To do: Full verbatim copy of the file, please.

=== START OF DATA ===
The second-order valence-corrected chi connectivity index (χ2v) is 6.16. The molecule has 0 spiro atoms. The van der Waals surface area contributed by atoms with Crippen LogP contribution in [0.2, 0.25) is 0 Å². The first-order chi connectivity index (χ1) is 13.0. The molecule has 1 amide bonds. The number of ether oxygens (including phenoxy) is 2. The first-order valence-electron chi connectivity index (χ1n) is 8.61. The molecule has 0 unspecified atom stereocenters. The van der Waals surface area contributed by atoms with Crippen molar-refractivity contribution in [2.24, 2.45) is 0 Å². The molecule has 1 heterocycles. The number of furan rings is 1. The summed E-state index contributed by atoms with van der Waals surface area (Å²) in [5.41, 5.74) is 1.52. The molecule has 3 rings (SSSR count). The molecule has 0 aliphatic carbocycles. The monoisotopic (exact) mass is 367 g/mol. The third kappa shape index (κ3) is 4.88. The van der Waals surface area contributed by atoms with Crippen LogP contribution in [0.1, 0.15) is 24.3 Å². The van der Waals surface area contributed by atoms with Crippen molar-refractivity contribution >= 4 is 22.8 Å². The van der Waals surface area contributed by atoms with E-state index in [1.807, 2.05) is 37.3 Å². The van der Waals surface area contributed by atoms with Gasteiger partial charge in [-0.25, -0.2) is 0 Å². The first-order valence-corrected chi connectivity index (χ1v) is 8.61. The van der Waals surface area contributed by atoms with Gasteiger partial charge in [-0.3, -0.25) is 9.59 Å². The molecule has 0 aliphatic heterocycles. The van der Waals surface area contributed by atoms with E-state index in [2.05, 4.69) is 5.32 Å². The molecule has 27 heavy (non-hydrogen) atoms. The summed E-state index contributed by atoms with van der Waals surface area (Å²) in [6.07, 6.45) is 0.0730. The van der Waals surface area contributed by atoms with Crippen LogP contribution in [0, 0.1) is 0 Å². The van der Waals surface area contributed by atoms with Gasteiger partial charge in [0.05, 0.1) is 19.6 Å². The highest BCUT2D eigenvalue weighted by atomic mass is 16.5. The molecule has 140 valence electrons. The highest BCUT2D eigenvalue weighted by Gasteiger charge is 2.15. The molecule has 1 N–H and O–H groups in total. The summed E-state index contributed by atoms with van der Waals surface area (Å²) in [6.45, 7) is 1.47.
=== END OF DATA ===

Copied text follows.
The second-order valence-corrected chi connectivity index (χ2v) is 6.16. The molecule has 0 spiro atoms. The van der Waals surface area contributed by atoms with Crippen LogP contribution in [0.2, 0.25) is 0 Å². The first-order chi connectivity index (χ1) is 13.0. The molecule has 1 amide bonds. The number of ether oxygens (including phenoxy) is 2. The first-order valence-electron chi connectivity index (χ1n) is 8.61. The molecule has 0 unspecified atom stereocenters. The van der Waals surface area contributed by atoms with Crippen molar-refractivity contribution in [2.24, 2.45) is 0 Å². The molecule has 1 heterocycles. The number of furan rings is 1. The summed E-state index contributed by atoms with van der Waals surface area (Å²) in [5.41, 5.74) is 1.52. The molecule has 3 rings (SSSR count). The molecule has 0 aliphatic carbocycles. The monoisotopic (exact) mass is 367 g/mol. The third kappa shape index (κ3) is 4.88. The van der Waals surface area contributed by atoms with Crippen LogP contribution in [0.1, 0.15) is 24.3 Å². The van der Waals surface area contributed by atoms with Crippen molar-refractivity contribution >= 4 is 22.8 Å². The van der Waals surface area contributed by atoms with E-state index in [1.807, 2.05) is 37.3 Å². The van der Waals surface area contributed by atoms with Gasteiger partial charge in [-0.25, -0.2) is 0 Å². The first-order valence-corrected chi connectivity index (χ1v) is 8.61. The van der Waals surface area contributed by atoms with Gasteiger partial charge in [-0.3, -0.25) is 9.59 Å². The molecule has 0 aliphatic heterocycles. The van der Waals surface area contributed by atoms with E-state index in [2.05, 4.69) is 5.32 Å². The molecule has 27 heavy (non-hydrogen) atoms. The summed E-state index contributed by atoms with van der Waals surface area (Å²) in [6.07, 6.45) is 0.0730. The van der Waals surface area contributed by atoms with Crippen LogP contribution in [0, 0.1) is 0 Å². The van der Waals surface area contributed by atoms with Gasteiger partial charge in [0.05, 0.1) is 19.6 Å². The highest BCUT2D eigenvalue weighted by atomic mass is 16.5. The molecule has 140 valence electrons. The highest BCUT2D eigenvalue weighted by Gasteiger charge is 2.15. The molecule has 1 N–H and O–H groups in total. The summed E-state index contributed by atoms with van der Waals surface area (Å²) in [6.45, 7) is 1.47.